Workplace leadership hasn’t been the subject of much poetry, but a poem about a boss offers the possibility of understanding and possibly forgiveness. Glynn Young asks you to consider the boss through a poetic lens to explain, celebrate, understand, or even forgive.
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In “I Told My Soul to Sing: Finding God with Emily Dickinson, ” Kristin LeMay uses 30 poems to navigate the rocks of belief, prayer, and mortality. LeMay’s Dickinson is remarkably human. Glynn Young reviews this new volume and has a giveaway.
People in numerous walks of work life believe poetry is important enough to include in their professional networking profiles. Glynn Young shows us that poetry is alive and well on LinkedIn.
“Child Made of Sand” is not the poetry of youth; it is the poetry of wisdom and understanding. Glynn Young reviews Thomas Lux’s new collection of poems.
Glynn Young discusses the work of poet David Whyte, author of several books on the importance of poetry in preserving the soul in corporate America, including “The Heart Aroused.”
Few jobs today are stress-free or even low-stress: not enough resources, not enough people, reorganizations and layoffs, clashes between work and family demands, and more. Workplace stress has been the new normal for at least the last two decades. Glynn Young has five ways to use poetry to relieve stress at work.
When done well, both a vision statement and a mission statement can read like a fine, moving poem. Glynn Young looks at the work of organizational poets.
Glynn Young has five new poems from the recent Tweetspeak Twitter poetry jam, with prompts from the novella “The Novelist.”
Over a lifetime, Rick Maxon found poetry—even though he began by writing “horrible poems” (as he says) and even though he originally felt perplexed when trying to read poems.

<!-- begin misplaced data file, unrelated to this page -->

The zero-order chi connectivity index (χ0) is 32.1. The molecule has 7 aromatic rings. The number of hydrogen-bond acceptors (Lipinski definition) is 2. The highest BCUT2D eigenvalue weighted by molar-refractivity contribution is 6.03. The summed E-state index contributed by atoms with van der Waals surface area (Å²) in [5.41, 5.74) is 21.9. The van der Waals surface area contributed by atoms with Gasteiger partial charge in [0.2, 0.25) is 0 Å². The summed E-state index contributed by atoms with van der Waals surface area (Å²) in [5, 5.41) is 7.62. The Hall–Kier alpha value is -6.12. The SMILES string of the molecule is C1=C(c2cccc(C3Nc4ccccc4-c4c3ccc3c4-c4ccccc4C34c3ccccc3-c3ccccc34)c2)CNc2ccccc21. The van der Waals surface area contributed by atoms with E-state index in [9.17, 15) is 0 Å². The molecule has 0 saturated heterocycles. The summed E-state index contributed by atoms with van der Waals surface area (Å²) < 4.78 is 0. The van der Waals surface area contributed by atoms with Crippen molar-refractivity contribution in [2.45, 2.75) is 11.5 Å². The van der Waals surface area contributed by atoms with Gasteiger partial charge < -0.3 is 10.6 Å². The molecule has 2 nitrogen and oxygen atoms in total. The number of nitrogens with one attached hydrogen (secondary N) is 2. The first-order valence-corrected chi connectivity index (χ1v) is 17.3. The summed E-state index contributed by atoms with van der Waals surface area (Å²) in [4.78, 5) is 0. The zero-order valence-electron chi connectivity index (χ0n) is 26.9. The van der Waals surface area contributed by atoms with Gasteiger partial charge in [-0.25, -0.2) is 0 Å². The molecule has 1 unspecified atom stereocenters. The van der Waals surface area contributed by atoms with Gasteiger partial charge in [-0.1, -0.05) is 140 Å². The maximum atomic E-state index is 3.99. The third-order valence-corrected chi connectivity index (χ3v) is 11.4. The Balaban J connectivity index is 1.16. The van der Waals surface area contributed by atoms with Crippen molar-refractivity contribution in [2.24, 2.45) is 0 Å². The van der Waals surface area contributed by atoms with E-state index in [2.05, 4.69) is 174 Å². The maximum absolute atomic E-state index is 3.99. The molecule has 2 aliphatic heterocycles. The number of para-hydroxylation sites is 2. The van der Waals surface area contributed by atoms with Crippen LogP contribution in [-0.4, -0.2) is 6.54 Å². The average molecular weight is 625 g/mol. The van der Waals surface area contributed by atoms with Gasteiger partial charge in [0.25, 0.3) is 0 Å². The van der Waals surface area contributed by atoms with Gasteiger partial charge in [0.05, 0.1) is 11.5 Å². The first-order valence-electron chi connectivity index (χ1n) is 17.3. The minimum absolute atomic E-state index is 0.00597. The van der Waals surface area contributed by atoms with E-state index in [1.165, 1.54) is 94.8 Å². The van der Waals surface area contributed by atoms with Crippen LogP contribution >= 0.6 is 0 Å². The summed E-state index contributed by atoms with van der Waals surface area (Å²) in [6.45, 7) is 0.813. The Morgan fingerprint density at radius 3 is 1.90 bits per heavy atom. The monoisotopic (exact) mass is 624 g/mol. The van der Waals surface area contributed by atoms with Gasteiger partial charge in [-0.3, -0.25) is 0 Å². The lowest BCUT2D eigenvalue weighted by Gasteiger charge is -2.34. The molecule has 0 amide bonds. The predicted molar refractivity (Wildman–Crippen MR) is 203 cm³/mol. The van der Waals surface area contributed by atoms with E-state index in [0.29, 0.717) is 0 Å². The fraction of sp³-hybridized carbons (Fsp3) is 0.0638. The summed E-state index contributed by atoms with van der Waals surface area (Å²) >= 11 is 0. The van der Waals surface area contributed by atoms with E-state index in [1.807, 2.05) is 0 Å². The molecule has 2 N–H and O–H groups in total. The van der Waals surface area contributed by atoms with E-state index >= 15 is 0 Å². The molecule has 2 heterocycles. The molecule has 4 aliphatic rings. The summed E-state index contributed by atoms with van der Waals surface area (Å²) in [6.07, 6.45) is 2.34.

“Under the Pearl Moon” by Rick Maxson moves you from where and when you’re reading into your own personal memory palace.
“The Strange Case of Dr. Jekyll and Mr. Hyde” by Robert Louis Stevenson is a gothic thriller and an unsettling work for modern readers.
Abstract poetry is the perfect kind of verse to write as a form of playing with words, to shake loose your inner poetic style.
In “An Ordinary Life,” poet B.H. Fairchild looks to the ordinary to find solace for grief at the death of his son.
In “Never Good with Horses,” British Poet Laureate Simon Armitage publishes a collection of song lyrics that blur the difference between poem and song.
In “Homelight: Poems,” Lola Haskins has a new slant on “slant,” allowing each poem to have its own perspective.
In her first poetry collection, Jordan Pérez presents hard realities that remind us of our duty not to look away.
“A Fire in My Head: Poems for the Dawn” by Ben Okri offers hope even for the darkest of subjects and events.
Watching a favorite movie like “The Two Towers” in Royal Albert Hall with a live soundtrack is an unforgettable experience.
Poet Jessica Gigot draws inspiration from farming and the land for both her memoir “A Little Bit of Land” and her poetry book “Feeding Hour.”
The first book of poetry I ever bought was “Four Quartets” by T.S. Eliot, and it has followed me for more than 50 years.